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Research

Research

Our goal is to learn how Nature exploits fundamental physical principles in the assembly and operation of light energy conversion systems, and to find ways to implement the same strategies in man-made solar fuels production systems by integrating natural and artificial components. The main research effort in our lab focuses on constructing simple and robust functional analogs of the natural photosynthetic light-harvesting complexes and reaction centers. Designing analogs of light-harvesting complexes requires proteins that self-assemble and organize natural or modified pigments in dense and highly absorbing arrays. Designing reaction centers analogs requires the assembly of pigments and redox cofactors in electron transport chains for stable photoinduced charge separation. The benefits of using designed protein-pigment complexes are the ability to determine both structure and function by amino acid sequences, the availability of recombinant DNA techniques for preparing large quantities of proteins, and the straightforward interfaces to natural components that promises smooth integration with natural systems. Thus, in parallel to our main effort, we are trying to construct systems for “photosynthesis outside the membrane” that will enable integration of natural photosynthetic and artificial components into solar energy conversion devices outside the native biological context.

 

Design of an artificial solar energy converter by reverse engineering natural photosystems. Our ERC-funded project aims at designing and constructing an artificial solar energy converter that is inspired by, but does not necessarily mimic, the fundamental solar energy conversion unit of natural photosynthesis – the photosystem. The new system, code named PS3 will be designed as a water-soluble functional analog of the natural photosystems, PS1 and PS2.

 

 


Protein design

Many medium- to high-resolution structures of natural redox enzymes and photosynthetic protein complexes are a source of inspiration and an excellent starting point for new protein design. We collaborate with leading experts of protein computational design in order to implement our insights from the natural structures in state-of-the-art computational tools such as the protCAD, and Rosetta software packages. In addition to identifying and implementing general features of natural cofactor-binding sites in de novo designed protein scaffolds, we use computational tools for taking cofactor-binding structural motifs out of their natural context, and adapting these to fold as small independent proteins.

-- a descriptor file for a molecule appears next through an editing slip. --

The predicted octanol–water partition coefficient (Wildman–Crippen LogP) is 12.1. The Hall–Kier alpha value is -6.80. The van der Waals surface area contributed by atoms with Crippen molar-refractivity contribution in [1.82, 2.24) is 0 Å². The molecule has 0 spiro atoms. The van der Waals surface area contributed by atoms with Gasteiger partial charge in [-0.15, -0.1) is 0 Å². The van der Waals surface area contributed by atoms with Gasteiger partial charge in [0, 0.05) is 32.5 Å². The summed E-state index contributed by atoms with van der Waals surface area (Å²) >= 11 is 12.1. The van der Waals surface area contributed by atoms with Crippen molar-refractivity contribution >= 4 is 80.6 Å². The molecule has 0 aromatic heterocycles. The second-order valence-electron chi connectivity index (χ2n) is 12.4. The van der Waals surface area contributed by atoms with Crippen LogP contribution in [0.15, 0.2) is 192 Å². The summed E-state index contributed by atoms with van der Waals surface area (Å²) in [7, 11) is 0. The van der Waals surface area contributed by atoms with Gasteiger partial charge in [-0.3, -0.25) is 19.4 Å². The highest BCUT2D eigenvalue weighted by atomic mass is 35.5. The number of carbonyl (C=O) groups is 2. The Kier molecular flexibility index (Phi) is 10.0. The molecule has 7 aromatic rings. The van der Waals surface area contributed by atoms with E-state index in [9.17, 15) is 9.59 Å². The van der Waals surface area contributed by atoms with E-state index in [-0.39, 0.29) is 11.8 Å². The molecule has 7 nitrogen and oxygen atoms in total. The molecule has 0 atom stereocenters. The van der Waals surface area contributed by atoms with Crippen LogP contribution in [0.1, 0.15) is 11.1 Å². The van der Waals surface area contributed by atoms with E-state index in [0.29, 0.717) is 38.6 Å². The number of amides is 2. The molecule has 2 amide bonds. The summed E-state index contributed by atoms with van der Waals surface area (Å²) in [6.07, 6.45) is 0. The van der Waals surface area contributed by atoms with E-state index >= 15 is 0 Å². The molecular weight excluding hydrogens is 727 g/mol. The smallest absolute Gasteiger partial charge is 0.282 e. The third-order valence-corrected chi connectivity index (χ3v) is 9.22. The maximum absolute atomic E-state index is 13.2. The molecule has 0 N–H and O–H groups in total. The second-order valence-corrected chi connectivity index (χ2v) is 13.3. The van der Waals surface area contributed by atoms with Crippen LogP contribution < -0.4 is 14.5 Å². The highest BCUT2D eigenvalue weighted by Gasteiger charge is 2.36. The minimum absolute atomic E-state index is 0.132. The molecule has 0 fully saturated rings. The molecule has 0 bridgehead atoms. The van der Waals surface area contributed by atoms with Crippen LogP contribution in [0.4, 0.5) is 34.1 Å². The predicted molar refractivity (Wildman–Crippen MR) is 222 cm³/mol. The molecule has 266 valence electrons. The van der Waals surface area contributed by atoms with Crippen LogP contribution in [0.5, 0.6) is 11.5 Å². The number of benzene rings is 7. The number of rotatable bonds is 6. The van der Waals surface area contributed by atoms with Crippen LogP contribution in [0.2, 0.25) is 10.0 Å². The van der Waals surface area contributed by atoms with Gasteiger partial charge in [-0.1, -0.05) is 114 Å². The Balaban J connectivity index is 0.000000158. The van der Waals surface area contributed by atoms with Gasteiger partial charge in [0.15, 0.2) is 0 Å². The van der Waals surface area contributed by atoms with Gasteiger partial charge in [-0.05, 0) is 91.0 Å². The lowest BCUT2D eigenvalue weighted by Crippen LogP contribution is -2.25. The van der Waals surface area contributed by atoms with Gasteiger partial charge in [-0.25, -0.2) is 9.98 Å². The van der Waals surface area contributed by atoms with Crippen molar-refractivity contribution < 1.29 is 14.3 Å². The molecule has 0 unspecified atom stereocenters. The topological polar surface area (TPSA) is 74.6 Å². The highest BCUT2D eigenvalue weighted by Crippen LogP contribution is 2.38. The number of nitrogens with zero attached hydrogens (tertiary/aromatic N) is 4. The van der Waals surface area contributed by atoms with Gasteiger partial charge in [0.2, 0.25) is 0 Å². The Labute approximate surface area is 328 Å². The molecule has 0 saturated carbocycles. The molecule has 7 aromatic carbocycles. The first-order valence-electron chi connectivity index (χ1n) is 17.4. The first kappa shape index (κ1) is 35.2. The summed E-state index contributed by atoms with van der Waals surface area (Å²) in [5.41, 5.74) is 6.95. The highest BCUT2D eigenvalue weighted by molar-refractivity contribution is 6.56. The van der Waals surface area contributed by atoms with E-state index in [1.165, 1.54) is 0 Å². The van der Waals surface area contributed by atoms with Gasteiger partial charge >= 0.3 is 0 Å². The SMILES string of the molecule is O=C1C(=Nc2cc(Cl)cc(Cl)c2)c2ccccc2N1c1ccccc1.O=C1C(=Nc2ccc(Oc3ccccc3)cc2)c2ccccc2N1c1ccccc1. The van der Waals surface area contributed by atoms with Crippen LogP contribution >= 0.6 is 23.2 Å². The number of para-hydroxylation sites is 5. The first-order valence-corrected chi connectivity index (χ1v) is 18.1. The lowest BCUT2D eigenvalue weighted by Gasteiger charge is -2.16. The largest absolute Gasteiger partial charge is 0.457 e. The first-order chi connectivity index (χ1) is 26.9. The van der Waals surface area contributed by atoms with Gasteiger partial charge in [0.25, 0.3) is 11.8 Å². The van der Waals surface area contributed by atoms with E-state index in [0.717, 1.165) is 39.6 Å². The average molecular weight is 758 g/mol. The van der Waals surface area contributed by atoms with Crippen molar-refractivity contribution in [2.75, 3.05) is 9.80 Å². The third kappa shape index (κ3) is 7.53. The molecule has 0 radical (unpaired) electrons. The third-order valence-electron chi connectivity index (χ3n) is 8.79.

The output of the design stage is amino acid sequences of new proteins that are coded into DNA and over-expressed in E. coli bacteria. Since proteins are designed to spontaneously assemble with cofactors, preparing the holoprotein usually requires simply mixing the apoprotein with the desired cofactors. In some cases we need to assemble hydrophobic water-insoluble native chlorophylls with water-soluble proteins; for these we are developing new assembly methods based on water-in-oil emulsions. New designs are tested by a variety of analytical and spectroscopic methods, and the results are used for optimizing the previous designs in an iterative process.

 

Protein-cofactor building blocks for an artificial  water soluble photosystem. A variety of proteins ranging from completely de novo designed to variants of native proteins are developed as functional analogs of the natural lighte harvesting complexes and reaction centers. These will eventually be integrated into a functional photosystem.

 

 

Research Projects

 

Photosynthesis outside the membrane

Early in the course of evolution, living organisms have committed to ATP as the universal energy carrier, and to energy transducing membranes and proton motive force (PMF) for driving ATP production. Since human technology relies on electron motive force (EMF), this commitment has made adapting biological energy conversion systems to technological applications a very difficult challenge. Yet, natural energy converters offer unique advantages over artificial solar energy converters, particularly in providing elaborate and efficient catalytic modules for driving difficult redox reactions such as water oxidation, and hydrogen production. In order to make use of these catalysts in a non-biological setting, we are trying to develop hybrid natural/artificial systems where natural photosynthetic components operate outside the membrane and are coupled to redox catalysts that are not necessarily part of the native photosynthetic energy conversion process.

 

Taking natural photosystems out of the biological context. The natural photosystems can be used for driving redox reactions in water. We are working to couple photosystem II to photosystem I, and photosystem I to reductive catalysts in order to drive electrons all the way from water to reduction of small organic and inorganic molecules that may serve as alternative fuels. 

 

 

Research Projects

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